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Coega is Making Significant Progress to Improve the Eastern Cape Economy - published 5 Jun 2019



JOB CREATION: some of the operational investors located at the Coega Special Economic Zone who have
Created a multitude of jobs. (below right) Coega walking away with the investor of the year at the Premier Business Awards earlier this year.

 

Coega is Making Significant Progress to Improve the Eastern Cape Economy - story of the Coega Special Economic Zone

“Whilst the recently released stats on the contraction of the SA economy by 3.2% highlights a challenging economic environment. The CDC’s, resolve to positively contribute to the Eastern Cape (EC) economy spells signs of continued growth and improvement. The CDC’s performance during the 2017/18 financial year resulted in an approximately R3.9 billion contribution to the EC GDP. Latest results shows contribution to fiscal revenue: R1.6 bn in national taxes; R1.38 bn in balance of payments; and R2.2 bn impact on households,” says Dr. Ayanda Vilakazi, CDC unit head marketing, brand & communications.

“According to the independent Muffin Report, which examined the impact of the Coega SEZ on local markets, production chains, exports, and employment & wages, most of the 45 operational investors in the SEZ and Nelson Mandela Bay Logistics Park, created more than 100 fulltime jobs on average and 69% of investors reported that their workforce increased over the last five years. 86% of investors revealed plans to expand their businesses in the near future, while some of them are either on their second or third expansion, such as Coega Dairy,” says Dr. Vilakazi.

Females constituted 44% of the workforce at Coega SEZ – a gender balance that is positively contrary to the norm in industrial companies. Previously Disadvantaged Individuals (PDI’s) represented more than half of all the staff employed by 85% of the companies, while 68% of the workforce was between the ages of 18 and 45. This seemed to indicate that investors in the SEZ are actively implementing SA’s employment equity legislation. It also bodes well for socio economic transformation in a city and province with a relatively young population. Just over 50% of investors said they sourced 78% of their inputs (goods directly linked to production) from NMBM and EC. The Muffin Report concludes that the Coega SEZ plays a crucial socio and economic roles in achieving the industrial policy objectives of South Africa as well as the development of the region.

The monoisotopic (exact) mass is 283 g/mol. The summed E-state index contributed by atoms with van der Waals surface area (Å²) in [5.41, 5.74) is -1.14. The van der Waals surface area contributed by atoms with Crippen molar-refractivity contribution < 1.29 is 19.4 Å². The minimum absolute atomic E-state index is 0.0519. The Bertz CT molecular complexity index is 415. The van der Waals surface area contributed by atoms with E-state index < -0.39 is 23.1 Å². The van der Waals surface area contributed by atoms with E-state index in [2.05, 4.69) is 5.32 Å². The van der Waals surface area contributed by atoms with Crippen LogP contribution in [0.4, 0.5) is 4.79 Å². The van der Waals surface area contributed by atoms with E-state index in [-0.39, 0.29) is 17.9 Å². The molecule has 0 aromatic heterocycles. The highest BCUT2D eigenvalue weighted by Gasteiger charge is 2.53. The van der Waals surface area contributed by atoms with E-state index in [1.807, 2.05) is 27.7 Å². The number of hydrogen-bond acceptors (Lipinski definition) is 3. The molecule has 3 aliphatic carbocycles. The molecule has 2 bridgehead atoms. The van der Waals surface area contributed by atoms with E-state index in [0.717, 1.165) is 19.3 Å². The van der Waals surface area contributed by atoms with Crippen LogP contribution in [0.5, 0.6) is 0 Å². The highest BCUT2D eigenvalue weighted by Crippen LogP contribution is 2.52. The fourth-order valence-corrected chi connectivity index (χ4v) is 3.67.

Focusing on CDC’s key performance indicators, in the 2017/18 FY, the Coega SEZ created a total of 17, 943 jobs (9,733 construction jobs and a further 8,210 operational jobs). This led to the CDC exceeding the 112 974 jobs already created since its inception, 20 years ago. The CDC’s investment pipeline remains positive, which means that there will be ongoing efforts to convert potential investors into signed and confirmed investment projects for the Coega SEZ, thus reinforcement President Ramaphosa’ s drive to attract $100 billion within 5 years.

In the unaudited 2018/19 FY, the Coega SEZ is well on its way in cementing its place as a hub for job creation. The SEZ has already secured more than 8,000 additional construction jobs and 7,815 operational jobs. These jobs figures, more than any other, demonstrate the significant impact the CDC is making on the EC’s economy, bringing much needed socio-economic relief to many EC communities. These investments understood correctly translate to families moving a step closer out of poverty by acquiring employment through projects at Coega in various areas.

“In the 2017/18 FY, the CDC secured 14 new investors with a combined investment value of R860 million, while the unaudited 2018/19 FY performance results indicate a staggering 16 new investors signed with a combined investment value of R2.6 billion, exceeding a target of R693 million. Currently, as at 31 March 2019, the Coega SEZ has 45 operational investors worth a combined investment value of R 7, 979 billion,” adds Dr. Vilakazi.

The growth trajectory of the organization’s investment in the past four FY’s has yielded a hat-trick of double digit investments dating back to the FY 2015/16 with 17 new investors, FY 2016/17 with 16 new investors, FY 2017/18 with 14 new investors and recently 2018/19 with 16 new investors, bringing the total number of investors over the past four years to 63 with an investment value pledged of R42, 1 billion.

In order to reduce the EC’s economy’s reliance on the automotive sector, the CDC is aggressively pursuing new investments in the petrochemicals, BPO, food processing and aquaculture sectors. Further global growth industries such as pharmaceutical, energy generation and water (security, supply and distribution) projects are also part of the CDC investor recruitment agenda.

Notwithstanding the absence of OPEX funding, which has had a negative impact on the CDC; the organisation has continued to contribute to the growth of small businesses by awarding over 36% of all procurement spent to Small Micro Medium Enterprise’s (SMME). Of particular significance is the SMME procurement spend, which soared to R707 million in FY2017/18.

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